How to talk with...
Kara Ball, Teacher
“I want to help you, whether that is resources, guidance, or just simply to be a lending ear for any concerns that you might have about your child.”
Dr. Kristin Carothers, Psychologist
“Each person brings their own unique perspective and background to the table when we discuss learning and thinking differences.”
Dr. Nerissa Bauer, Pediatrician
“Pediatricians are here not only to monitor your child’s physical growth, but also their social, emotional development and their attention and learning.”
Marcia Kusnyer, Caregiver
“Your child may be sharing, dropping some clues that maybe I can pick up on that you are not seeing as easily.”
Conversation tips for talking with...
The more you share, the more insight you can get from the teacher. Describe your child’s behavior in detail and ask what the teacher is seeing. Say you’d like help in understanding your child’s behavior.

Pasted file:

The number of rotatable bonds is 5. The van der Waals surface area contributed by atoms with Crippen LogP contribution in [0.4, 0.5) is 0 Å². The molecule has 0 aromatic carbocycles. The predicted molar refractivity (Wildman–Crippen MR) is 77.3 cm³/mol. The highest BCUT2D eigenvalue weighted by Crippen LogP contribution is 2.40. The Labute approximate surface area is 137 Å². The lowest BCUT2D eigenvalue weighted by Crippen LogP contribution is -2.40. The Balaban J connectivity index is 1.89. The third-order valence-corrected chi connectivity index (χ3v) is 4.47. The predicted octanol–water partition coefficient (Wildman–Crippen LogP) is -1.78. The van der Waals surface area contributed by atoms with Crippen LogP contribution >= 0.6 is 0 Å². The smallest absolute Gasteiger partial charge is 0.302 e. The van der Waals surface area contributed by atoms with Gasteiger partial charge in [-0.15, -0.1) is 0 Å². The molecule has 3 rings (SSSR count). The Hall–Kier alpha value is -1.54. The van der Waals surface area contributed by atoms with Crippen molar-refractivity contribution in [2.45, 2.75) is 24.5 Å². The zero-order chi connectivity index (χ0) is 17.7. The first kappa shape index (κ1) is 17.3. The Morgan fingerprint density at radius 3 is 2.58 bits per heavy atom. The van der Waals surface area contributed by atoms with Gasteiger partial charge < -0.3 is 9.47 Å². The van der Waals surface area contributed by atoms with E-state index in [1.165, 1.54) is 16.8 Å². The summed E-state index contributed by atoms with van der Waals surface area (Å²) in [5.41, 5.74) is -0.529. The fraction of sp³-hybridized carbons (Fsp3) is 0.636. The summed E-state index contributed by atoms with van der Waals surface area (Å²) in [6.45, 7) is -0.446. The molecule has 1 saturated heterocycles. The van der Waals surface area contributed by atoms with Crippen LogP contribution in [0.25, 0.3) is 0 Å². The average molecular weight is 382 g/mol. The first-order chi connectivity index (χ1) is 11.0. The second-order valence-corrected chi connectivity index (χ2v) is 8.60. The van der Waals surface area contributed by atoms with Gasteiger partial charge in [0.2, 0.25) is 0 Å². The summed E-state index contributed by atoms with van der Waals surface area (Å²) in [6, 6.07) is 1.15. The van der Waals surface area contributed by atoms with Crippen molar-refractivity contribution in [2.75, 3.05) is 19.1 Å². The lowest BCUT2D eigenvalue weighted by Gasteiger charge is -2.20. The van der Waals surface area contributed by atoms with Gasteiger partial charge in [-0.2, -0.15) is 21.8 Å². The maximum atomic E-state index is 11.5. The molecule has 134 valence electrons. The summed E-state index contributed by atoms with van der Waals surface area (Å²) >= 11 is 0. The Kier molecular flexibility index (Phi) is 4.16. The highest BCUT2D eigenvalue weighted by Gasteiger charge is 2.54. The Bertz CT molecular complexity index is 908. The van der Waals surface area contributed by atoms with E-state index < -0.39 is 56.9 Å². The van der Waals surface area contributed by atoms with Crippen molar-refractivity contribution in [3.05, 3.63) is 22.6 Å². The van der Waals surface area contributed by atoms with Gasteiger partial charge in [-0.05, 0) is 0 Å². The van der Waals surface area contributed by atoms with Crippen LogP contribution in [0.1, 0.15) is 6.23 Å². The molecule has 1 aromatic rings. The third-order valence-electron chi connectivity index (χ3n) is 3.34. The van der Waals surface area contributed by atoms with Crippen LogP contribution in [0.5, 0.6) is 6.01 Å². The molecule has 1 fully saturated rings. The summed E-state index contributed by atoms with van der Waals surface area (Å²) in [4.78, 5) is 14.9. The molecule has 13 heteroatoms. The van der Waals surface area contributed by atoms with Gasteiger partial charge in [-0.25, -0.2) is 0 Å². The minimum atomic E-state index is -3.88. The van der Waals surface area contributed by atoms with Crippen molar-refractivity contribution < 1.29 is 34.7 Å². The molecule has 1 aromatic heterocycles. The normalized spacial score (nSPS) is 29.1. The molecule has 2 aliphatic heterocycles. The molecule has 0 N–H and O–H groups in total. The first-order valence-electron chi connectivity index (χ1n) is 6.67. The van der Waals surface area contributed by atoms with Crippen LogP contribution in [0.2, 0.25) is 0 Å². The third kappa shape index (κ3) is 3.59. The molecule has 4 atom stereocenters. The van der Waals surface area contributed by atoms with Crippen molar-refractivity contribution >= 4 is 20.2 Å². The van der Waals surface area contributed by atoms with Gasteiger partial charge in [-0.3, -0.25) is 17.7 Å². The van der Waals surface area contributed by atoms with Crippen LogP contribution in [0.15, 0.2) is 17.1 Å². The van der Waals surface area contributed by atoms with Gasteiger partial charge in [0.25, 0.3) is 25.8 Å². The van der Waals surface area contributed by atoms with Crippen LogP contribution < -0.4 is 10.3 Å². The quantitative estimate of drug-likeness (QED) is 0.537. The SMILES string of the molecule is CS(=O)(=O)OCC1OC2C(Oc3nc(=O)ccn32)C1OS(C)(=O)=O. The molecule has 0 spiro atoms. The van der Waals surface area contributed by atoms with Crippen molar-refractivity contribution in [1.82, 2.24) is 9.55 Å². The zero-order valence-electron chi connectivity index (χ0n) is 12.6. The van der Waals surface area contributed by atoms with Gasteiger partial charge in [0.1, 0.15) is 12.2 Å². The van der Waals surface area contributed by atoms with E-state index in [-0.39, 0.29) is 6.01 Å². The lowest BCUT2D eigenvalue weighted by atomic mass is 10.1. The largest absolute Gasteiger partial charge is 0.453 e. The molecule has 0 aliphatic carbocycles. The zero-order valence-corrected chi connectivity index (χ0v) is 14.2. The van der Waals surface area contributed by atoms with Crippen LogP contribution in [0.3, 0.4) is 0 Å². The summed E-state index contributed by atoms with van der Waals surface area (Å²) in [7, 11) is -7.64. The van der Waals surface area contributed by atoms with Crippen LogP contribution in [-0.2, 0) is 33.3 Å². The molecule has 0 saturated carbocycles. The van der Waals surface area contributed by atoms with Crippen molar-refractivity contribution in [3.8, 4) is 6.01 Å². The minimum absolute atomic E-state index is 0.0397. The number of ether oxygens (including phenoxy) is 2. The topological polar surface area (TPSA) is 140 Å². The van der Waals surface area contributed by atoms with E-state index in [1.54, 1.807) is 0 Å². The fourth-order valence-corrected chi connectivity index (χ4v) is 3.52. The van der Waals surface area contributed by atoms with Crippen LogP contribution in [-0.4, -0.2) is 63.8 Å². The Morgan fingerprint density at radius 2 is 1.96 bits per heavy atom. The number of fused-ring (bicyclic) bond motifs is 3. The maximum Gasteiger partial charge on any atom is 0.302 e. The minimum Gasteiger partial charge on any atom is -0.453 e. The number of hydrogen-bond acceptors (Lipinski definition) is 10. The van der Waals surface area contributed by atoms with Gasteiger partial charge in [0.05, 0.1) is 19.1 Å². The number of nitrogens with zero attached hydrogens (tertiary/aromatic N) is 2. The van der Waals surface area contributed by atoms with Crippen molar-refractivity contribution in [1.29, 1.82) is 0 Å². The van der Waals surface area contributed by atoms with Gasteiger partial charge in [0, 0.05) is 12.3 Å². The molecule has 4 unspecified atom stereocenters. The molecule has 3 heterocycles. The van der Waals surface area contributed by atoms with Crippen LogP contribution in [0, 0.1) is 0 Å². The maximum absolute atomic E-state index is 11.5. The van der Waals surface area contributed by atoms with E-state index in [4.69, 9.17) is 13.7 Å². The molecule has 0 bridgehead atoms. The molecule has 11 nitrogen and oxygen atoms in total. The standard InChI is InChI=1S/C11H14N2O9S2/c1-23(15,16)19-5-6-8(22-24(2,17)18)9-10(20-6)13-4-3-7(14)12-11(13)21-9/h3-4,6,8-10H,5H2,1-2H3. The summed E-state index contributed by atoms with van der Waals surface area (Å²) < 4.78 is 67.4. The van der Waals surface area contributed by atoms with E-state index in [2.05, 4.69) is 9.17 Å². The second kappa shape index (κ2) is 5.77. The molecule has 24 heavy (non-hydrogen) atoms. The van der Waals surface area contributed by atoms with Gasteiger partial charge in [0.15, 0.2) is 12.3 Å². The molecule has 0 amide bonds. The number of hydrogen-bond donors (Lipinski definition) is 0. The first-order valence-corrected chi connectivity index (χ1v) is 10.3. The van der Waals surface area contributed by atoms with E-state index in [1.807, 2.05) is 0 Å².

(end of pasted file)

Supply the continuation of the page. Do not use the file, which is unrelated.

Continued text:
Give detailed examples of what you’ve observed. If you’ve picked up on patterns, explain what they are. Talk about how things are going at school, too. That gives the doctor a fuller picture of what’s happening.
Start by saying you’d like to get the caregiver’s take on behavior you’ve seen in your child. Make it clear that it’s not about how they interact with your child. Ask open-ended questions about what they’ve noticed.
Open the dialogue by calmly explaining what you’ve observed and asking if your partner has seen the same thing. Know that your partner may not respond the way you would and might not be ready to talk at first.
Your child has insights nobody else does. This may not be the time for a conversation, but if your child seems ready to share, you might mention what you’re seeing: “I’ve noticed that it’s hard for you to follow directions.” See how your child responds.
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